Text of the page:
He resided at the time of his enlistment in the County of Henry, Virginia, and went on a visit to Holston River where he enlisted at the Long Island. At that place he took to the water and descended to the Tennessee River, down that to the Ohio, down the Ohio to the Mississippi River, and up that river to the Kaskakia River, and up that river six miles to the Illinois Towns as there called. He continued there about thirty days, then went with the troops in boats down to the Ohio River, and up the same to the mouth of the Great Wabash, and up that river to where Post Vincent is now situated, which was called then O Post. He remained there all the summer of 1779, except one month when he went further up the Wabash against the Indians. He states that he remained there at O Post during the fall and winter of said year, and for guarding pack horses was promised one dollar per day for ninety days, but never received a cent for that nor any of his services during the Revolution. In March 1780, he was sent on express from O Post by Colonel John Montgomery to the Illinois Towns where he remained till he was discharged by Colonel Montgomery in June 1780.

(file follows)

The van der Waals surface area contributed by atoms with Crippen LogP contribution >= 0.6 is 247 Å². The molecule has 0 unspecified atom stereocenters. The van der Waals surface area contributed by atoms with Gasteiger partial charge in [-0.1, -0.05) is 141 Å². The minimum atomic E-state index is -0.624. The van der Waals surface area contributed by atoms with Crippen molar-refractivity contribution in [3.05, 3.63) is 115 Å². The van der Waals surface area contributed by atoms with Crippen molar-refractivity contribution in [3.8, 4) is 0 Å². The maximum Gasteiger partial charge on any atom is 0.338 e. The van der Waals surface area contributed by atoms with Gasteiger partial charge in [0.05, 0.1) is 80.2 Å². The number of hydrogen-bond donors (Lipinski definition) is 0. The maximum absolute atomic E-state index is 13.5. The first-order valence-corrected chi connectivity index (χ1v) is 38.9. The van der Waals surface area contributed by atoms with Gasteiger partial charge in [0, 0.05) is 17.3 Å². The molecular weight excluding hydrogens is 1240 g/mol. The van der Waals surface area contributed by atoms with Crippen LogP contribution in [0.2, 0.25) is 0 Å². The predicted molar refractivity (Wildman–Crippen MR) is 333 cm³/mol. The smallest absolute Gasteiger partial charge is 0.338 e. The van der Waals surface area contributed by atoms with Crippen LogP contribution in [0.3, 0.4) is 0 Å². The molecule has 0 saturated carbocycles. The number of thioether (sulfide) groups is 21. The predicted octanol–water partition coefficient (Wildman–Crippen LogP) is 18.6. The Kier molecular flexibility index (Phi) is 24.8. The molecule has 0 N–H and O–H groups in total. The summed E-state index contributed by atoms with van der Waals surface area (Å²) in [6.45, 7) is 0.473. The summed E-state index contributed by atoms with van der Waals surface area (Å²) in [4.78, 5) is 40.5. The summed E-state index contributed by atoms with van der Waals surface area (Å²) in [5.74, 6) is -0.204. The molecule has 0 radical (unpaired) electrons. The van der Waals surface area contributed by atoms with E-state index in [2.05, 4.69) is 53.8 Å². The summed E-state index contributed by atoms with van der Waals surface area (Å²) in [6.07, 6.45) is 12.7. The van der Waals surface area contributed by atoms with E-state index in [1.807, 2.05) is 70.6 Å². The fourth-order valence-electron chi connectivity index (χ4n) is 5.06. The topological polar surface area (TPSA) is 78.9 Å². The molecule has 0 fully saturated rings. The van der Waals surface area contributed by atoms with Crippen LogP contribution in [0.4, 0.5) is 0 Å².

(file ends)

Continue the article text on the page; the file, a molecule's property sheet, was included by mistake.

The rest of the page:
He enlisted for the term of one year, but was detained more than fifteen months before he was discharged. He states that about twelve years after he was discharged, Colonel Montgomery called at his house where he now lives and got his discharge from him for the purpose of getting his pay and land that were promised him. Montgomery was shortly after killed by the Indians and he could never procure his discharge again, nor land, nor pay. After he received his in 1780, he volunteered at the Illinois Towns on the 1st of July 1780 for sixty or sixty-five days and served under Colonel Montgomery. He went up the Mississippi to the mouth of the Illinois River, thence up said river to a little French village. There they left the boats and with pack horses went to Fiver River against the Indians, but they had all fled. They returned to the boats. He states that during part of this tour, for want of provisions, they were compelled part of the time to subsist on a dead horse. For this term, he got only a verbal discharge from Montgomery at what is now called St. Louis. He states that he cannot say precisely how long he served, but he knows he will be safe in making oath that he did not serve a shorter period than sixteen months. His age was recorded in his father's Bible in the State of Virginia.